A C client for memcached

Sean Chittenden sean at chittenden.org
Thu Oct 28 16:18:55 PDT 2004

> Are your memcached functions for PostgreSQL anywhere near portable?   
> I'd love
> to play with them.

It's on my list of things to do.  I have my own half-baked programming 
language and in my PostgreSQL code, I used the string handling from my 
language instead of C's routines.  Once I decouple them, I will most 
certainly open them up.  Essentially what it does is, if one doesn't 
exist, it establishes a connection.  On updates it fires off a replace 
to the appropriate server.  On delete, it issues a delete.  I don't do 
anything on INSERTs that way it only gets loaded into the cluster when 
the data is actually read by the client.

I'm finding that on tables that pertain to signups, I'm incuring an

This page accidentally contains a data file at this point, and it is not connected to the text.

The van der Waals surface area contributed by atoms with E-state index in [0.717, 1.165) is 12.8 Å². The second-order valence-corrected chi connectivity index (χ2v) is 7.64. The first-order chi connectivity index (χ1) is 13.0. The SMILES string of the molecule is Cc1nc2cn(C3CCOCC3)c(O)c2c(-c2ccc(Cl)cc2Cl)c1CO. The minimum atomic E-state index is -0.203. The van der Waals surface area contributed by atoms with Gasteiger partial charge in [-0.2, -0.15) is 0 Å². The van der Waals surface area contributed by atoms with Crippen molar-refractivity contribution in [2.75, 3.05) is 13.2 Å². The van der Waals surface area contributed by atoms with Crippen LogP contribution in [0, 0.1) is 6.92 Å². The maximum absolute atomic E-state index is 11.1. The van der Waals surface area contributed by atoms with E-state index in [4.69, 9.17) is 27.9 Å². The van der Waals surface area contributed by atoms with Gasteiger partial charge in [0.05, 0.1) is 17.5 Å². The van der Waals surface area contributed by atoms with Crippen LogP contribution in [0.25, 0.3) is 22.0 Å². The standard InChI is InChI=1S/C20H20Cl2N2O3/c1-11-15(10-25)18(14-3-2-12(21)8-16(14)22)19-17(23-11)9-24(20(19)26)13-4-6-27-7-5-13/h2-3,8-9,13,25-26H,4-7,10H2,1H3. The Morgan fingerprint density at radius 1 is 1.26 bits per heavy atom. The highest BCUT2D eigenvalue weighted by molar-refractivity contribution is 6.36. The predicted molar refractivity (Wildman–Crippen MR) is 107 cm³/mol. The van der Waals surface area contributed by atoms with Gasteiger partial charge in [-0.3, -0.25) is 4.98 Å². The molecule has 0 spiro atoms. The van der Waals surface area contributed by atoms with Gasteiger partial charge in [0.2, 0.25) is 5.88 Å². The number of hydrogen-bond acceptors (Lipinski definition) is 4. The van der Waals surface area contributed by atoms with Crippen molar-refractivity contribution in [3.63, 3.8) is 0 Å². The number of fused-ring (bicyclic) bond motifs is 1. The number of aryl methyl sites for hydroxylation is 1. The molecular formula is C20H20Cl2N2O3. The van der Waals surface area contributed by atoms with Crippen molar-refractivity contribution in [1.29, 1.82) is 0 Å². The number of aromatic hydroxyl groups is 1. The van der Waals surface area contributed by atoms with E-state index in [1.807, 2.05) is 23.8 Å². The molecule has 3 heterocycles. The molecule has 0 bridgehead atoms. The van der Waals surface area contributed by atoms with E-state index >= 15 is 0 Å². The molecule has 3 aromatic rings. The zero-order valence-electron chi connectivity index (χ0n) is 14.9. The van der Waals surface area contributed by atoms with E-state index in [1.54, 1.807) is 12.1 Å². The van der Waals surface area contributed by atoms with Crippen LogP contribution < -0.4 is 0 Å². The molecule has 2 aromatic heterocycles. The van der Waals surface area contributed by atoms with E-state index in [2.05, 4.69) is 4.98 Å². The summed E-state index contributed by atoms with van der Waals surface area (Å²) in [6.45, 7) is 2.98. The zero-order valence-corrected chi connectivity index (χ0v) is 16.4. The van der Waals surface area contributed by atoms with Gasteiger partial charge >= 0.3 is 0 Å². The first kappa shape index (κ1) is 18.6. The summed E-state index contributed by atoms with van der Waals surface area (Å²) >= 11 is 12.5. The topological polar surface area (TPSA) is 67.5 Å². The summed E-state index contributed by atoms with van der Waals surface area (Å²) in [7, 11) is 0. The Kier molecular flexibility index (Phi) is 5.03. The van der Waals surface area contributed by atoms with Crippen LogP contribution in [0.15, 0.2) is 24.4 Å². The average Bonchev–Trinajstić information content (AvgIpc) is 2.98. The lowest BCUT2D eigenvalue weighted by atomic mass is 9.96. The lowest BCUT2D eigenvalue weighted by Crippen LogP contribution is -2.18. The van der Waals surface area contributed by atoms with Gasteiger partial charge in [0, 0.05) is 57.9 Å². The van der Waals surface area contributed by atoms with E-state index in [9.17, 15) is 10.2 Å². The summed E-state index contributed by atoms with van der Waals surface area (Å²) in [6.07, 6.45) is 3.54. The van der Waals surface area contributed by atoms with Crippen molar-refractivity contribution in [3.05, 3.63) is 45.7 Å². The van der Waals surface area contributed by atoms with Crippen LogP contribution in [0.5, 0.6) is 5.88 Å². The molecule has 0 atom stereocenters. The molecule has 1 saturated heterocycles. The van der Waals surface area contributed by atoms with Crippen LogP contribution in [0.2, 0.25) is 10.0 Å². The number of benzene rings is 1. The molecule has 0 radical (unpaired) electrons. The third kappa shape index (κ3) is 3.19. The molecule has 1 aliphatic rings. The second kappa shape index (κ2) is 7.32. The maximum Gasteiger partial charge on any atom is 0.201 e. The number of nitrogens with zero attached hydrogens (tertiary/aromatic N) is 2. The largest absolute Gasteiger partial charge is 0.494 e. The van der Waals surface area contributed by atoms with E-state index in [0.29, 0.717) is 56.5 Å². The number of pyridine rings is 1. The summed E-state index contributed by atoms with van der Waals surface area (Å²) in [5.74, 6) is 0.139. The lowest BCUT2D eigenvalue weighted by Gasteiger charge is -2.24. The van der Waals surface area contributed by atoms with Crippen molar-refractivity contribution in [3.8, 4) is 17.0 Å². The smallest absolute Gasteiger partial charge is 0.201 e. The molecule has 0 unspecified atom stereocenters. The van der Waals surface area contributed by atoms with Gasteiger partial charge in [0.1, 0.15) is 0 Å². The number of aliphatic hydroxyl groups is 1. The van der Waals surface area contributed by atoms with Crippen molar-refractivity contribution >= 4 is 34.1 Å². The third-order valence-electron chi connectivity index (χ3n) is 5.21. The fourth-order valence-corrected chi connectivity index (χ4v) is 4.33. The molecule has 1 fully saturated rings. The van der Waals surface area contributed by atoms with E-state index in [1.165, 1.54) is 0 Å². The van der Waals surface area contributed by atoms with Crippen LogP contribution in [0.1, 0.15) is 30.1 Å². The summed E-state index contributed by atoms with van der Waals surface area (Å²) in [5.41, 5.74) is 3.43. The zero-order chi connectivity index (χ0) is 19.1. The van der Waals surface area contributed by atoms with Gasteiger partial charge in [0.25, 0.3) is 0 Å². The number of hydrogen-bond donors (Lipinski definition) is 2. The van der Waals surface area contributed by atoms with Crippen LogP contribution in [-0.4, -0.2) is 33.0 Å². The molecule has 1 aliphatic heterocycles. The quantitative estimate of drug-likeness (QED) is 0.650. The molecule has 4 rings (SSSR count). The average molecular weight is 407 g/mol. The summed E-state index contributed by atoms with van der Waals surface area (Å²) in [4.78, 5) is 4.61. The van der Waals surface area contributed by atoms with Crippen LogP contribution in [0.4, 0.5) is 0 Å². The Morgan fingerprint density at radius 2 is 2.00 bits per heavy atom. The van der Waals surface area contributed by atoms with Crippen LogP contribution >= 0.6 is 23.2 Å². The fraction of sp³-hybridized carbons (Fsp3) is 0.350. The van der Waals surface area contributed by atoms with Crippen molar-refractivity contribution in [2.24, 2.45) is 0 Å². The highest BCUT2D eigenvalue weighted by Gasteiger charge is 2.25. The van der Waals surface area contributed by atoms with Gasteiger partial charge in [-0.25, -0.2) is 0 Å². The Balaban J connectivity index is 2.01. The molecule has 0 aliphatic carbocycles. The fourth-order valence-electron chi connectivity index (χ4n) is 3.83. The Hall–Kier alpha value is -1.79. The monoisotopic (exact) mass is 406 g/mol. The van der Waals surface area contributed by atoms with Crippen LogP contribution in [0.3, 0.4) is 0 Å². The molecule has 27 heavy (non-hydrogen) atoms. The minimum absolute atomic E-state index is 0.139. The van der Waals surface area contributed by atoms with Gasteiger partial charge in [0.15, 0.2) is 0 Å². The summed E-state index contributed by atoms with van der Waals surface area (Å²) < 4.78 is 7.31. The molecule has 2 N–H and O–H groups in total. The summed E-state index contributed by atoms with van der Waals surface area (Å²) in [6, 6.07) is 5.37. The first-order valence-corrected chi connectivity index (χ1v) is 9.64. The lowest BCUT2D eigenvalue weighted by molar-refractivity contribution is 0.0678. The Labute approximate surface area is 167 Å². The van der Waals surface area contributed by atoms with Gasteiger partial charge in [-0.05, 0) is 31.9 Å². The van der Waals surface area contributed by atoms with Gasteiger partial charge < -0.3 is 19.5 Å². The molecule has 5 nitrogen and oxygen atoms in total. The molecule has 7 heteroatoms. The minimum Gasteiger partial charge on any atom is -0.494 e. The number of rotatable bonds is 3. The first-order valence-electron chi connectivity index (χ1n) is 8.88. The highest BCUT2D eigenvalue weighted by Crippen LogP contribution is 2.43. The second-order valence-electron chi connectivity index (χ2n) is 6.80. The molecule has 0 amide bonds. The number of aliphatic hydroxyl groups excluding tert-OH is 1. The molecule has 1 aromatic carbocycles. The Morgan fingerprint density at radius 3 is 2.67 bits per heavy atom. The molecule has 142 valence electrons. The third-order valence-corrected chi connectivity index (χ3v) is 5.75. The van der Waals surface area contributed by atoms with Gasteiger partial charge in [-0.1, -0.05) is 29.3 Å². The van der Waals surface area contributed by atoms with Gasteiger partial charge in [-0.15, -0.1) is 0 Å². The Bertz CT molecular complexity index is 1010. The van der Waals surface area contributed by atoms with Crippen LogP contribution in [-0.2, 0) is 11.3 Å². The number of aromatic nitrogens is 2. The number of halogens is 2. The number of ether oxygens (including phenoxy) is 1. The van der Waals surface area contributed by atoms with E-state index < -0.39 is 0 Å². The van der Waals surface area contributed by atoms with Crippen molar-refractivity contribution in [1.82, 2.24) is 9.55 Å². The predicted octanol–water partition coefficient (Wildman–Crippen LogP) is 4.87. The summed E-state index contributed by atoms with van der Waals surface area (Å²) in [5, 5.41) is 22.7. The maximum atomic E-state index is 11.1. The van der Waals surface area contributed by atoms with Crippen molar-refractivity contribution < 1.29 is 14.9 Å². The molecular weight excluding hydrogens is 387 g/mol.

unnecessary hit to the database.  Once a user signs up, they're going 
to proceed login 99% of the time... why not preempt the lookup when you 
know it's coming?  Right now I handle caching on the login page, but 
I'm finding that I might as well throw the object into the cache on 
signup.  Anyway, to handle that case, I'm likely going to create an 
INSERT trigger/routine, but haven't done so yet.  Once I do though, 
I'll consider it a nicely rounded out PostgreSQL library that I'll 
likely want to post on pgfoundry or have included in the base install 
as a contrib module.  *shrug*

I'm dying for some COMMIT triggers, 'cause as things stand, I've set 
these up as AFTER tiggers, but bogus and I'm pre-caching data before 
the transaction is committed.  A user could signup and *not* complete 
the transaction... but would log in.  Thankfully I've only had one 
instance of this in the wild and my code removes any keys if the 
transaction isn't successful.  It'd be nice to have a trigger list for 
on commit and on rollback explicitly for this reason.

Don't hesitate to nag me, if you don't see me making progress on it.  
:-]  -sc

Sean Chittenden

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